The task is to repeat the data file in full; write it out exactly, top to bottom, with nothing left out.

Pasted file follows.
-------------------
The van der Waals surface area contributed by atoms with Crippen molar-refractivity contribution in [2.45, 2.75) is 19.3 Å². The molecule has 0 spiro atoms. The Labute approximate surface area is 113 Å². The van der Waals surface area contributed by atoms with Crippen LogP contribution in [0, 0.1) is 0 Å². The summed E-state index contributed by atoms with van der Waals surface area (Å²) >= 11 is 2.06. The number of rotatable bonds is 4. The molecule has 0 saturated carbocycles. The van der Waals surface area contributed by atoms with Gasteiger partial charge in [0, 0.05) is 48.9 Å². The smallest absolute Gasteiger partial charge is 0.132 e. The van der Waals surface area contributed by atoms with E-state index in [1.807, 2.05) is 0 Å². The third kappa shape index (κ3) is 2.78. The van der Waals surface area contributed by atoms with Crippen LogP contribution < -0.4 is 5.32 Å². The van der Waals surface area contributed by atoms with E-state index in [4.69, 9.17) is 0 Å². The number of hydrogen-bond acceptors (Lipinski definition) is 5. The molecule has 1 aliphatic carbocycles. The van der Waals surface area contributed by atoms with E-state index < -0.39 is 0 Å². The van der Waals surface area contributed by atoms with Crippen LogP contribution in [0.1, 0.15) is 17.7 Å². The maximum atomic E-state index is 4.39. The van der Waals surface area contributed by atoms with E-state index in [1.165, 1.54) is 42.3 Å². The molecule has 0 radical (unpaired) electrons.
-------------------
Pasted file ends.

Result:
The van der Waals surface area contributed by atoms with Crippen molar-refractivity contribution in [2.45, 2.75) is 19.3 Å². The molecule has 0 spiro atoms. The Labute approximate surface area is 113 Å². The van der Waals surface area contributed by atoms with Crippen LogP contribution in [0, 0.1) is 0 Å². The summed E-state index contributed by atoms with van der Waals surface area (Å²) >= 11 is 2.06. The number of rotatable bonds is 4. The molecule has 0 saturated carbocycles. The van der Waals surface area contributed by atoms with Gasteiger partial charge in [0, 0.05) is 48.9 Å². The smallest absolute Gasteiger partial charge is 0.132 e. The van der Waals surface area contributed by atoms with E-state index in [1.807, 2.05) is 0 Å². The third kappa shape index (κ3) is 2.78. The van der Waals surface area contributed by atoms with Crippen LogP contribution < -0.4 is 5.32 Å². The van der Waals surface area contributed by atoms with E-state index in [4.69, 9.17) is 0 Å². The number of hydrogen-bond acceptors (Lipinski definition) is 5. The molecule has 1 aliphatic carbocycles. The van der Waals surface area contributed by atoms with E-state index < -0.39 is 0 Å². The van der Waals surface area contributed by atoms with Crippen LogP contribution in [0.1, 0.15) is 17.7 Å². The maximum atomic E-state index is 4.39. The van der Waals surface area contributed by atoms with E-state index in [1.165, 1.54) is 42.3 Å². The molecule has 0 radical (unpaired) electrons.